Skin device uses motion to power electronics

Skin device uses motion to power electronics
Credit: National University of Singapore

Can a skin patch power wearables? Skin-based generators have become an area of focus among researchers working on how to scavenge muscle motion whereby skin becomes a charge-collector. A detailed report in IEEE Spectrum said on Wednesday that a team from the National University of Singapore has come up with a generator that converts muscle movements into enough power for small electronics. The device can generate 90 volts of open circuit voltage when touched gently with a finger. The device is as small as a postage stamp. Lokesh Dhakar said in the IEEE Spectrum report that his main goal was to make the device highly flexible so it could conform to human skin well in a patch of any size. Their device was presented at an IEEE conference in Portugal earlier this month which focused on Micro Electro Mechanical Systems, the MEMS 2015.


talked about the underlying triboelectric effect, which makes the device work. This is when certain types of materials can be electrically charged through contact and friction with another material. "When the two materials are pulled apart, they generate a current that can be harvested. An electrode is needed in order to harvest the current, so the research team installed a 50nm-thick gold film to get the job done. The gold film sits below a silicone rubber layer composed of thousands of tiny pillars that help create more surface area for skin contact, which in turn creates more friction." Or, as Prachi Patel explained it in IEEE Spectrum, "electrical charge builds up on two dissimilar surfaces when they're put in close contact. When they are pulled apart or flexed, a potential difference is generated and a current starts flowing between them that can be collected using an electrode." How they tested: They attached the device to the subject's forearm or throat, using the motions of fist-clenching or speaking. The two motions produced 7.3V and 7.5V, respectively. "Tapping the device generated the highest voltage of 90V and power of 0.8mW, said Dhakar. This could light up 12 commercial LEDs."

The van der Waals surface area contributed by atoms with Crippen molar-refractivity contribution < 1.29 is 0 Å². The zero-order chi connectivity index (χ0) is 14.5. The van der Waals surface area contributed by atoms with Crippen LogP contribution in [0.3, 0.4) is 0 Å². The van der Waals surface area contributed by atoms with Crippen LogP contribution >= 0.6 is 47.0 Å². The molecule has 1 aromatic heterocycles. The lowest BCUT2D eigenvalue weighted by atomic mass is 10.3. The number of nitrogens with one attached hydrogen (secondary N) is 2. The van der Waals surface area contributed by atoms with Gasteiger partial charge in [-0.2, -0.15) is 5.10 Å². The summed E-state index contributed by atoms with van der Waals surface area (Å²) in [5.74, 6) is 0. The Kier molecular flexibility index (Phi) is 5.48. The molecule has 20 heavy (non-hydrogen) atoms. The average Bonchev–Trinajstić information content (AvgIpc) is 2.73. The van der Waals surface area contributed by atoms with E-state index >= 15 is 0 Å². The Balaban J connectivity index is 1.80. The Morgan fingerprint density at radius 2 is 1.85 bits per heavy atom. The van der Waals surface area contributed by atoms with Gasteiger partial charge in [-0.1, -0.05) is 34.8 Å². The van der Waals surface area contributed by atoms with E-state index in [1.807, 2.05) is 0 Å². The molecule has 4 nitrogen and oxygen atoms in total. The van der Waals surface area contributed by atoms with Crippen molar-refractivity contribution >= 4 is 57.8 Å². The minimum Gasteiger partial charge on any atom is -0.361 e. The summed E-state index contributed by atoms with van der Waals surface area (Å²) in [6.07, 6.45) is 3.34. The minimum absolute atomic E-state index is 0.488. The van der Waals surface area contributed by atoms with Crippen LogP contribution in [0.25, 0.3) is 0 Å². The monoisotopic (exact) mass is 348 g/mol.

The device can be used as a wearable self-powered sensor to track the user's motion and activity. "Such friction-powered generators could usher new types of wearable sensors that don't require batteries but instead are powered by the wearer's daily activities like walking, talking or holding an object," said IEEE Spectrum. James Plafke in ExtremeTech also reflected on the potential of translating this into everyday use: "This type of could remove the need for batteries in certain mobile devices—your smartwatch or fitness tracker could be made even thinner and lighter. Who knows—one day this type of generator could even generate enough energy to power your smartphone, perhaps even removing the battery entirely, which is one of the biggest constraints to smartphone development and design."

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